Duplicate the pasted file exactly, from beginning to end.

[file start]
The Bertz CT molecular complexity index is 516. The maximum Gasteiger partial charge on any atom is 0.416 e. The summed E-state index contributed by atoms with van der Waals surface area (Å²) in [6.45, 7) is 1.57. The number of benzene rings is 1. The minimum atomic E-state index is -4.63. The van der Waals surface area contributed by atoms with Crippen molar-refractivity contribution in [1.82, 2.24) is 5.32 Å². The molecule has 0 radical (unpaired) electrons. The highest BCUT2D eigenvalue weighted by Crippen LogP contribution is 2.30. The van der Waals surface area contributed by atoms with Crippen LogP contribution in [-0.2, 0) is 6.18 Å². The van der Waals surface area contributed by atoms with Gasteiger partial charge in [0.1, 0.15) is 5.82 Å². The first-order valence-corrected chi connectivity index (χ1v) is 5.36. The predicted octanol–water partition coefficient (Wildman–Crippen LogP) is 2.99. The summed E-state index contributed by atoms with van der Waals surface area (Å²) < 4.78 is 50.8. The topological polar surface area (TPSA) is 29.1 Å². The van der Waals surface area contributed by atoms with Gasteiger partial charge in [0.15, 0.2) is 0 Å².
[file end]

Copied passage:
The Bertz CT molecular complexity index is 516. The maximum Gasteiger partial charge on any atom is 0.416 e. The summed E-state index contributed by atoms with van der Waals surface area (Å²) in [6.45, 7) is 1.57. The number of benzene rings is 1. The minimum atomic E-state index is -4.63. The van der Waals surface area contributed by atoms with Crippen molar-refractivity contribution in [1.82, 2.24) is 5.32 Å². The molecule has 0 radical (unpaired) electrons. The highest BCUT2D eigenvalue weighted by Crippen LogP contribution is 2.30. The van der Waals surface area contributed by atoms with Crippen LogP contribution in [-0.2, 0) is 6.18 Å². The van der Waals surface area contributed by atoms with Gasteiger partial charge in [0.1, 0.15) is 5.82 Å². The first-order valence-corrected chi connectivity index (χ1v) is 5.36. The predicted octanol–water partition coefficient (Wildman–Crippen LogP) is 2.99. The summed E-state index contributed by atoms with van der Waals surface area (Å²) < 4.78 is 50.8. The topological polar surface area (TPSA) is 29.1 Å². The van der Waals surface area contributed by atoms with Gasteiger partial charge in [0.15, 0.2) is 0 Å².